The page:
MAUREEN LARKIN: Interlaced with humour, anecdotes and with a sense of irony, even in the most destructive of situations.”

ROGER LEVY: “David is a man who lies behind a lot of contemporary events and he is an interesting part of those events."

SHADE MAJEKODUNMI: "Fantastic. Love it. The early childhood stories remind me so much of my own childhood … and of course I too became an activist."

ORHAN MASLO (OHA): “David steered me to who I am and what I do today. Thank you David."


RUSSELL MILLS: (Artist, record and book cover designer) “You’ve done so much, achieved so much, that is for the good, the right, the just.”

ELVEDIN NEZIROVIC: (Director Pavarotti Music Centre) “Thank you for everything you've done for my city and for my generation of people here.”

GRAINNE PALMER: (Founder of Drawing Down The Moon) “I couldn't put it down. It's also a page-turner peppered with passion, wit and human interest. Elegantly written too."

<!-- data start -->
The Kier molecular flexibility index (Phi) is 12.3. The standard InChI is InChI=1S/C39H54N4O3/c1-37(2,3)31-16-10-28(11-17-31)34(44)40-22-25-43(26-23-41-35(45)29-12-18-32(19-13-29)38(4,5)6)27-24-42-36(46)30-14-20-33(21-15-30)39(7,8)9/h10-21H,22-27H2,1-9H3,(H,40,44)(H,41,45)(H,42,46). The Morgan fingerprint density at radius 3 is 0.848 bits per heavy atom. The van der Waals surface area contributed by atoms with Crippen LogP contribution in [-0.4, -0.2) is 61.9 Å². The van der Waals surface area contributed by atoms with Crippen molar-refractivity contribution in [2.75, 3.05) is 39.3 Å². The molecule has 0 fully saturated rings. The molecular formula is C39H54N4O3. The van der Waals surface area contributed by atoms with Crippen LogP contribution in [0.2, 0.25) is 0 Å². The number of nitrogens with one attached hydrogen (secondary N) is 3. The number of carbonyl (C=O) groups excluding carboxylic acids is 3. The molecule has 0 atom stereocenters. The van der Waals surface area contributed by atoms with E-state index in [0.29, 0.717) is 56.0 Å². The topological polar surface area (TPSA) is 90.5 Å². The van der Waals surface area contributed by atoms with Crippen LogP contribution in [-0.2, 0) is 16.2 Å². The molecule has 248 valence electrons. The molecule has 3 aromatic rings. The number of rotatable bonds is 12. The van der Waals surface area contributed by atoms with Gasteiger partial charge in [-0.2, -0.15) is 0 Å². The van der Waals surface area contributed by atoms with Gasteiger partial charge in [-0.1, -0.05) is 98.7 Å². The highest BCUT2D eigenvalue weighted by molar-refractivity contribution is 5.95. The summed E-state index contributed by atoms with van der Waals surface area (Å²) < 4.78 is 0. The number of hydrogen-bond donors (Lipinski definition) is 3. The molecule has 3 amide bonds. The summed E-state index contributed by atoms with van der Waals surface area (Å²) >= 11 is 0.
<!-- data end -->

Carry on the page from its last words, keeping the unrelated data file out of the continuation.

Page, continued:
HEKATE PAPADAKI: “They say life is stranger than fiction and when it comes to David Wilson's life, that's definitely the case.”

DEBBI READ: “This memoir is a compelling read: the history of one man, lost battles and one war. If this doesn't inspire you nothing will."

REALTA FILMS: "A very personal account of an amazing life, and an insider perspective on the big political issues of the modern era. Enjoyed it very much indeed."

PROF TOM SANDLUND: (Helsinki University) “You see things happening through the eyes of a very intelligent person and you get a grasp of how bad things have been for many people.”

EUGENE SKEEF: “I am so elated to have read Left Field. I feel like a child at the fountain of narratives.”

SOUTH CHINA MORNING POST: "The memoirs of War Child whistleblower David Wilson are a quiet triumph."

TABITHA TROUGHTON: “Fascinating, heart-breaking, inspirational and memorably warm and kind.”

MICHAEL WALLING: (Artistic Director of Border Crossings) “Left Field is fantastic. So much I don’t know about someone I know well and so much vivid colour around the bits I did know well.”

ALEXANDER WATT: "David Wilson's memoirs are out of the ordinary, to say the least … his endeavours are at once inspiring and fantastic … Furthermore - it's a WONDERFUL read!"

PRESS articles by David on Left Field

The Guardian



Buy 'Left Field' here